NORTH Korea has brutally executed a South Korean official before burning his body, Seoul have clamed.
The fisheries official was said to be attempting to defect to the North when he was reported missing from a boat about six miles south of the border on Monday.
The 47-year-old left behind his shoes and took a life jacket before diving into the water near the island of Yeonpyeong.
He was found exhausted and clutching a flotation device by a North Korean vessel.
The man was taken aboard and then interrogated before being shot dead, according to « diverse intelligence » gathered by spies.
South Korea‘s military intelligence claimed soldiers wearing gas masks then poured oil over his body and set it alight.
It was said the unidentified official appeared to have been executed on an « order from a superior authority ».
Kim Jong-un‘s troops are believed to have been given « shoot-to-kill orders » to prevent the coronavirus entering the country.
North Korea has not yet commented on the execution.
It comes after a man who crossed the border from the South triggered a coronavirus scare which ended up with the North Korean city of Kaesong left in lockdown in July.
Pyongyang has consistently claimed it has no confirmed cases of coronavirus, which would make one of the just a handful of countries worldwide.
South Korea has condemned the violent killing as a « brutal act » and urged the North to « provide an explanation and punish those responsible ».
General Ahn Young-ho, head of operations at the Joint Chiefs of Staff, said: « Our military strongly condemns such an atrocity, and strongly demands North Korea provide explanations and punish those who are responsible. »
Kim’s latest brutal execution allegedly comes after five North Korea officials were killed after they criticised Kim Jong-un’s for leaving the country’s finances in tatters.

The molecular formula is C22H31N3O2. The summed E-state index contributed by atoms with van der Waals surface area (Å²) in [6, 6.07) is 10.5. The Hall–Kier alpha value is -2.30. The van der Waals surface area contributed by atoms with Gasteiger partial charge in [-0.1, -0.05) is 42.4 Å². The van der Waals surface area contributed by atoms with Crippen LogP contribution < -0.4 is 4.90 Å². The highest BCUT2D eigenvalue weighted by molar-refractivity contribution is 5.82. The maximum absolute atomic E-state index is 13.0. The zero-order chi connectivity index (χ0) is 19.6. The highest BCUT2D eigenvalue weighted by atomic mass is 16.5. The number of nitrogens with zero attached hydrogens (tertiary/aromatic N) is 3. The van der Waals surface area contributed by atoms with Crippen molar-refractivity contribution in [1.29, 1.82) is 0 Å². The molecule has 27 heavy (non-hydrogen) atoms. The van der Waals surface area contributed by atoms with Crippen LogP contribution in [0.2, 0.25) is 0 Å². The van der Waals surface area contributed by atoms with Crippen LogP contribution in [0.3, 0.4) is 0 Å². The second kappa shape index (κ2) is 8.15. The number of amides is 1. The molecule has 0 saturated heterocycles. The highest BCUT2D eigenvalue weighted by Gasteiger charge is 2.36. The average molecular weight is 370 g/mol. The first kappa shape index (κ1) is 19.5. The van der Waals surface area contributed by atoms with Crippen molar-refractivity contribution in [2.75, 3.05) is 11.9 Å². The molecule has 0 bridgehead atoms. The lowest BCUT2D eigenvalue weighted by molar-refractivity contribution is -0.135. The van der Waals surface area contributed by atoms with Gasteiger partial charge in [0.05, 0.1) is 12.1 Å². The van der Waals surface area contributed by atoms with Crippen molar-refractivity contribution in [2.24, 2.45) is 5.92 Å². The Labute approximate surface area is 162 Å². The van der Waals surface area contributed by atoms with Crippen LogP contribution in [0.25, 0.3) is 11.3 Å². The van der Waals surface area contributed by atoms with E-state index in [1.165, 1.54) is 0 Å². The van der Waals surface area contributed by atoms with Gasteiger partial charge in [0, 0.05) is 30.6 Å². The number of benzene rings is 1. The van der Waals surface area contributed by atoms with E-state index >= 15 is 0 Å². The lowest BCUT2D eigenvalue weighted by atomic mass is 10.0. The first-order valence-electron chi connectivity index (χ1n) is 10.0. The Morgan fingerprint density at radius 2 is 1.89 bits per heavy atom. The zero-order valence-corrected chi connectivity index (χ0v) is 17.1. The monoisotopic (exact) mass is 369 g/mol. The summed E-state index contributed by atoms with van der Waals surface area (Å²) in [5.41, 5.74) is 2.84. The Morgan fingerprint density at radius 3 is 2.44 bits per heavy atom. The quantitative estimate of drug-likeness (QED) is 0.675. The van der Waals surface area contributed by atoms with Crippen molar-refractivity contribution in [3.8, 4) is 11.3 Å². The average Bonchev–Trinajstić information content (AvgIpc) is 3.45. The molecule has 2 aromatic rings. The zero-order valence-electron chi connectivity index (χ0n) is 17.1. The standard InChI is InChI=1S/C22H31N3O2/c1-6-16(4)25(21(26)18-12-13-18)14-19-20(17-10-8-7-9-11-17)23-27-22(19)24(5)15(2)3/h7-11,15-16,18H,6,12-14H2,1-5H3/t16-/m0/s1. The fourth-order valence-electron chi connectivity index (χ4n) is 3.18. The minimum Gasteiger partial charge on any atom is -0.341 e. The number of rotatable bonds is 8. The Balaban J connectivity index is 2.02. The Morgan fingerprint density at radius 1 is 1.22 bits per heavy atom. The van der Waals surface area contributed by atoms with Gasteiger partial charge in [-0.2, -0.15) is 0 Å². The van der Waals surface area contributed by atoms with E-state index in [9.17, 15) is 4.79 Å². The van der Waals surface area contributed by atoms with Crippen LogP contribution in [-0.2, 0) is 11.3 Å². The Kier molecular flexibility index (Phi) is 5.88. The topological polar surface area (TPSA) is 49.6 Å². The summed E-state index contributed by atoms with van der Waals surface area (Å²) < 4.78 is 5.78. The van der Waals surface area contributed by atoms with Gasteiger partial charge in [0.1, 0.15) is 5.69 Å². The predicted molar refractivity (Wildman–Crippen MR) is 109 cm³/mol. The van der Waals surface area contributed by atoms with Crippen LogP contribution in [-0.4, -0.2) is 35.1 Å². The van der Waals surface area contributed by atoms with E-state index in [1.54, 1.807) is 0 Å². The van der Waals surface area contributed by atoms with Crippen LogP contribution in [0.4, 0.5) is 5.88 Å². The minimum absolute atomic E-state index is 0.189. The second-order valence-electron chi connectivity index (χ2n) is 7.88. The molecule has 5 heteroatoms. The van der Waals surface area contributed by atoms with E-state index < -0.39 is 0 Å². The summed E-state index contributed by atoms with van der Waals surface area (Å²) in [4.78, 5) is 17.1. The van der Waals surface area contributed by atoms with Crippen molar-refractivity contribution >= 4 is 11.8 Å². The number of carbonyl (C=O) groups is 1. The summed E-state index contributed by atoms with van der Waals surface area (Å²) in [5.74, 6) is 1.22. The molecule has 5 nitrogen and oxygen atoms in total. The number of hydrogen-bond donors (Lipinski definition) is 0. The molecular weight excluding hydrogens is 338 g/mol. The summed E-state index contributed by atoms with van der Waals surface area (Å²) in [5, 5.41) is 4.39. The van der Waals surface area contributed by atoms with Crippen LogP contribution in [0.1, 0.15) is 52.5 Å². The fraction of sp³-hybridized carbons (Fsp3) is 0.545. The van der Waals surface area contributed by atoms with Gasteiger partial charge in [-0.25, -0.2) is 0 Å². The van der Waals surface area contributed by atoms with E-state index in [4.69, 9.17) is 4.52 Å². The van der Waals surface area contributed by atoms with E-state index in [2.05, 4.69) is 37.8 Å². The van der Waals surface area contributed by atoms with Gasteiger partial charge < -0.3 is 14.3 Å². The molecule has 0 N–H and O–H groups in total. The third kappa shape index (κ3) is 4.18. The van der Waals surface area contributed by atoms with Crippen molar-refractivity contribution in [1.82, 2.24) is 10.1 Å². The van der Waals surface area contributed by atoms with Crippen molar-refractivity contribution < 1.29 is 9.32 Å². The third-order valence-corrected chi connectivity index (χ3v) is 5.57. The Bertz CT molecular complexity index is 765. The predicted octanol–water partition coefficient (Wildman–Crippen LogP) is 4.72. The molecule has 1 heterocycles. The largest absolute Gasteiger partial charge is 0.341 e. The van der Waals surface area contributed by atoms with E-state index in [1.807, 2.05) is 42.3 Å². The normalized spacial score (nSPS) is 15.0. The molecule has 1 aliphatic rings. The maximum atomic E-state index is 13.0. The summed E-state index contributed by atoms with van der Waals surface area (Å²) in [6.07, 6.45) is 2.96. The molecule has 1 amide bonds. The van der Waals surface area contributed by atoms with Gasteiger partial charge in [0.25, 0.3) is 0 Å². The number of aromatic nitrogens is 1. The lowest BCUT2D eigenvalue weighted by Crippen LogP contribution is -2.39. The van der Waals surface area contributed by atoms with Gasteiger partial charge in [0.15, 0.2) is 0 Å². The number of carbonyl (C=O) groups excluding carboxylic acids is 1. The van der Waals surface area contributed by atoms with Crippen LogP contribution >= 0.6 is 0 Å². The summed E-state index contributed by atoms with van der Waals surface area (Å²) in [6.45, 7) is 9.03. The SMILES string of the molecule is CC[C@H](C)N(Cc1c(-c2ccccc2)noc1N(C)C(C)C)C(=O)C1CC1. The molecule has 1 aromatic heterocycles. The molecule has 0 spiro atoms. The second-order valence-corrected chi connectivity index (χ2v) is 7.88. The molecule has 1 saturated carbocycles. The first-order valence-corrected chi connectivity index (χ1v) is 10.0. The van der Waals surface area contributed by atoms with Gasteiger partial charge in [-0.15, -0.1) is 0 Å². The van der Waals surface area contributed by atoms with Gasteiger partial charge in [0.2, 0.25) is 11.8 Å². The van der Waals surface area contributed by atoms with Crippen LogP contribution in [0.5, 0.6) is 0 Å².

North Korea is known for its brutal crushing of dissent and never hesitates to take action against critics who may undermine the dictator.
The dictator’s regime has also reportedly this year executed suspected coronavirus patients for not obeying isolation rules.
Defectors have told stories of other brutal executions, including 11 musicians being blown apart by anti-aircraft guns.
Many believe Kim is attempting to secure his grip on power amid the pandemic and other major problems facing the North.
It has been compared it to the days after the death of Kim Jong-il, when Kim ran a series of purges as he attempted to secure his position.
Kim has been taking an increasingly aggressive stance towards the South in recent months despite overtures of peace after warming up relations in 2018.
The two countries have remained technical at war for the past 70 years as no peace treaty was signed at the end of the Korean War.
The killing of the South Korean official came as South Korea’s President Moon Jae-In called for a formal end to the war at the United Nations.
He said a treaty could pave the way for denuclearisation and peace.
The call for peace comes as the countries mark the 70th anniversary of the outbreak of the brutal war this year, which ended in an armistice in 1953.
President Moon told the assembly in a pre-recorded video: « Time has come to remove the tragedy lingering on the Korean Peninsula.
« The war must end, completely and for good. »
Kim’s sister Kim Yo-jong is now believed to be heading up policy on how to deal with the US and the South.
Her new position comes amid ongoing rumours of Kim’s poor health, with some claiming he has recently been in a coma or is struggling to walk.
Relations have between the North and South have frosted over, and talks have stalled between Kim and US President Donald Trump.
And in a brazen stunt, North Korea blew up a highly symbolic diplomatic office which was used to coordinate talks between the two sides back in June.
North Korea is notoriously secretive but it is believed the regime is being stretched to the brink.
Floods have combined with the coronavirus pandemic, the ongoing famine, and a buckling economy amid heavy trade sanctions.
It is believed some 60 per cent of North Koreans, around 15million people, live in absolutely poverty, according to a recent study by Vienna University.
Its GDP per capita is estimated to be around $790 – while in the UK it is around $41k – despite the extraordinary wealth of Kim and the country’s elite.